Lest We Forget

a touring exhibition of visual art and prose vignettes illustrating the early years of the Holocaust in Nazi Germany
and the refugee experience.

Today I Am a Man

I like Yorkville Junior High. After the last bell of the school day, I walk to Hebrew School. I’m in the last throes of preparing for my bar mitzvah—my passage to manhood. Rabbi Ruben coaches me to chant from the Torah and read my Haftorah portion. The words in the Torah are written without vowels. And I’m supposed to learn little squiggles, “chant marks.” I continue to confuse these little scratches that tell me how to pitch my voice and how long I should hold the note.
 
On my big day, I wake up thinking, “Today I am a man.” In my new suit, I walk to the synagogue. Papa and I take our seats in the sanctuary. Women must sit in the balcony so Mutti and my grandmother, Omi, climb the stairs. The main stage, the tebáh, is in the center of the synagogue, a raised platform. A reading stand faces Jerusalem. Long wooden pews surround the platform.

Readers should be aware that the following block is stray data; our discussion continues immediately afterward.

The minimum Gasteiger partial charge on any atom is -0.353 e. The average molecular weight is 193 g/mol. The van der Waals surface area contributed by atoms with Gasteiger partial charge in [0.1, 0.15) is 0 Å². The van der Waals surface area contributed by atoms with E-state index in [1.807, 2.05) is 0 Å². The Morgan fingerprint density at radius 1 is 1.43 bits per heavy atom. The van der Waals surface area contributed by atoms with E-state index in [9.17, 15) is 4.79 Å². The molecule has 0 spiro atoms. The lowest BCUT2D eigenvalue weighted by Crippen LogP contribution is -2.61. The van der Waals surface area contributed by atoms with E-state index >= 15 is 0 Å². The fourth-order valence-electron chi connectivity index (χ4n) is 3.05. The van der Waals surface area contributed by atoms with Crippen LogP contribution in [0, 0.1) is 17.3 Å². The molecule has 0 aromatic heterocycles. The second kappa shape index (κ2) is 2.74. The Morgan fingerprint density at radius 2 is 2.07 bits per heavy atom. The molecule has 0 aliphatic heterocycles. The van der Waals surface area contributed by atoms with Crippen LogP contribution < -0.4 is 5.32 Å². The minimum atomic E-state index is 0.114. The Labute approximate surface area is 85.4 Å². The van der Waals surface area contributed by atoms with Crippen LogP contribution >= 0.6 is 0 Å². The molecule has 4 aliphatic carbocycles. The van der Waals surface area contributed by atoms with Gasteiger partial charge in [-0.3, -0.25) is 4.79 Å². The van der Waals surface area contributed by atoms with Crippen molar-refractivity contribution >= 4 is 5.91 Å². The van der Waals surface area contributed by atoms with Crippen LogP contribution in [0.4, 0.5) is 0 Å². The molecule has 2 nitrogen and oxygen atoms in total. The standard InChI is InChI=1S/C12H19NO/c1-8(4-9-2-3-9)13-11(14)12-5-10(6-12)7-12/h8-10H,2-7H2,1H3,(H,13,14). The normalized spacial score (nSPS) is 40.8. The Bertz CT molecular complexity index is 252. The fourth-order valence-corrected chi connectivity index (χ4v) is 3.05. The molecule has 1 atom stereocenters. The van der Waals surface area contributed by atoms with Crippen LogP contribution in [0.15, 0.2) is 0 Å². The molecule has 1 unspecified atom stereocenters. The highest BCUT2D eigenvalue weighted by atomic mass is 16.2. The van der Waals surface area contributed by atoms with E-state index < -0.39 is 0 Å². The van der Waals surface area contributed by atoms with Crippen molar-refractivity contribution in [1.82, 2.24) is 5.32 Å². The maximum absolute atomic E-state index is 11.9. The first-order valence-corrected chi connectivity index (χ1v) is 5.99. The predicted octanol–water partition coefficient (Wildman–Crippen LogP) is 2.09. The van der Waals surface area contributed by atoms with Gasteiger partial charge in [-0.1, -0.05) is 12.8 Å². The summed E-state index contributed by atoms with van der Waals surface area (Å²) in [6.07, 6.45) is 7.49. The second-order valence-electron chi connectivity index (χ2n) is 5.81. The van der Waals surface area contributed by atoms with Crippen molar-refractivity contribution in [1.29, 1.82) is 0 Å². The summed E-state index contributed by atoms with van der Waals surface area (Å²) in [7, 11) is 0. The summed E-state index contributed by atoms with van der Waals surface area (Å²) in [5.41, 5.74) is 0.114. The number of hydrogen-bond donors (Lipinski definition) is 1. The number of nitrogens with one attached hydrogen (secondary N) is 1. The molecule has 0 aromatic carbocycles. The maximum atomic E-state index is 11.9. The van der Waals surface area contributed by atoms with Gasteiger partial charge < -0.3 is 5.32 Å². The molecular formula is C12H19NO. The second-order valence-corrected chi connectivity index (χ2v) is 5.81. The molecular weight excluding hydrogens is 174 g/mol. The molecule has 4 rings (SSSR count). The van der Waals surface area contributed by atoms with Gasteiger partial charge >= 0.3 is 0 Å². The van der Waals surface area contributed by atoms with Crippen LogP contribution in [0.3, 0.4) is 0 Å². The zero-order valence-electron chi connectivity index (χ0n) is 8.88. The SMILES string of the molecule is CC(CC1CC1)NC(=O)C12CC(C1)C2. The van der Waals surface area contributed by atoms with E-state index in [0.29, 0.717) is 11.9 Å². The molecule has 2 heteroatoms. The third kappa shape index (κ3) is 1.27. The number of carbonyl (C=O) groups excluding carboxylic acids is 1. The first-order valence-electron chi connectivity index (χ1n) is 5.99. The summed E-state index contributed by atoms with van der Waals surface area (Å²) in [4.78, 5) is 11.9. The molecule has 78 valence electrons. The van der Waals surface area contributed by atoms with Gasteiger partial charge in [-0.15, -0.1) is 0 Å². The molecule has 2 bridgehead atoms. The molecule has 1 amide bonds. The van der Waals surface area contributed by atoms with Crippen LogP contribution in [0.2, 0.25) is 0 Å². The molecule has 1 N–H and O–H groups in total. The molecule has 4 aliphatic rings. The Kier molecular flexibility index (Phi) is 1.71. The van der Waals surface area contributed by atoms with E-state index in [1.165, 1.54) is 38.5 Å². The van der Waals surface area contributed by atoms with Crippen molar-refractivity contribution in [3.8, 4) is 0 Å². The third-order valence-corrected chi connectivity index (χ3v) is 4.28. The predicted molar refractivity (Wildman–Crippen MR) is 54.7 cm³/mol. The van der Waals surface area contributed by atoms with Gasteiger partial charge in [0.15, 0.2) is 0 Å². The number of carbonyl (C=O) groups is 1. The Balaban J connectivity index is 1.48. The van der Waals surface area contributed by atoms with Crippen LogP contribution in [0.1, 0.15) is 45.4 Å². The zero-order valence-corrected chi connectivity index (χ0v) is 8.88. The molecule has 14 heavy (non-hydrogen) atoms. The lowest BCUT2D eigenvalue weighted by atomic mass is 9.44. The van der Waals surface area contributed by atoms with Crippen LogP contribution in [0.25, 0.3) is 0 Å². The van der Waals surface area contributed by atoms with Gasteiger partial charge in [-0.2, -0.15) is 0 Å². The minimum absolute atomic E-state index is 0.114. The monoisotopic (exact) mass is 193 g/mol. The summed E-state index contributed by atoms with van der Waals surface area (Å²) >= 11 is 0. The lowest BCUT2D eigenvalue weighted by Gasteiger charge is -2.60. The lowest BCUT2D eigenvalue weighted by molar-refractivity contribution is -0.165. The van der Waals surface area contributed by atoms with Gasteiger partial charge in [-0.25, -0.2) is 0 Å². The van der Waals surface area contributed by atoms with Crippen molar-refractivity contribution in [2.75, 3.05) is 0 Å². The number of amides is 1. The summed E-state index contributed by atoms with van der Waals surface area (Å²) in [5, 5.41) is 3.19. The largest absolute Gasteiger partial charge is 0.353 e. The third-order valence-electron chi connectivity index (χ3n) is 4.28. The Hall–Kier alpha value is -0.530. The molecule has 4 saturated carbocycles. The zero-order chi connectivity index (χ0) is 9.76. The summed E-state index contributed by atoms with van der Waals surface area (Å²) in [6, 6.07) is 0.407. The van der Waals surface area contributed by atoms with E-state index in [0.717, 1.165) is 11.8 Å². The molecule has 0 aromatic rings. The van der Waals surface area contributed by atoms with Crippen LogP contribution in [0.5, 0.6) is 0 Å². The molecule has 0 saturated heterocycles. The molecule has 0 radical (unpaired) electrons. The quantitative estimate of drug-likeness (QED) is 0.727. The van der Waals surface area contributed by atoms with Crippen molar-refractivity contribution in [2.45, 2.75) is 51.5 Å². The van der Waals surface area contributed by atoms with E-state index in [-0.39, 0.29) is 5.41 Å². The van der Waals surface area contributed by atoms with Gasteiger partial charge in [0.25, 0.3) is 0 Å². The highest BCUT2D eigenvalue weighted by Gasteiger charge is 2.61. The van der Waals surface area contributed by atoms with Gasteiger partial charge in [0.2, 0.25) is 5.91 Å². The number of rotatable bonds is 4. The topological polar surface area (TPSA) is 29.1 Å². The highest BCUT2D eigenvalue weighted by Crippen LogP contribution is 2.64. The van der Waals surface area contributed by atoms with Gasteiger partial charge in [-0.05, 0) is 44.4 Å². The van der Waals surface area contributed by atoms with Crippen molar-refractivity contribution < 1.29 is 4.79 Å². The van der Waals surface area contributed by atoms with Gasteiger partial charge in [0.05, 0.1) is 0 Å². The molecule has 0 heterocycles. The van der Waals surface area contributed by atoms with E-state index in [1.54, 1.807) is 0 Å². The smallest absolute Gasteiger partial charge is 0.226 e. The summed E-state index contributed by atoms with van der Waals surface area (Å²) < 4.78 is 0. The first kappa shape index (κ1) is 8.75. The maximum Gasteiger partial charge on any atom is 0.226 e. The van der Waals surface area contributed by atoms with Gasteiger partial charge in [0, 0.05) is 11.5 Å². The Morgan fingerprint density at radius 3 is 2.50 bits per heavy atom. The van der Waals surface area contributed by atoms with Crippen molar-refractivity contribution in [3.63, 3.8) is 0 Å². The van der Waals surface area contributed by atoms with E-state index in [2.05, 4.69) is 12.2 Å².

Several men take a Torah out of the ark that stands at the front of the sanctuary. They parade the Torah to the tebáh. The rabbi calls my name.
 
I read from the Torah pretending I am a theater star.
 
Next I read Haftorah. I hear myself reading faster and faster. I’m finished.
 
The rabbi recites the responsibilities of a Jewish male who has made the covenant. When I leave the tebáh I am a man. Papa shakes my hand. “Mazel tov,” he whispers. I am taller than my father.
 
On Sunday I do my homework so that I’m ready for school. The reality of my “manhood” can be found in the old Jewish Haiku:
Today I am a man.
Tomorrow I will return
to the seventh grade.

Click on the art to see an enlarged image.
Art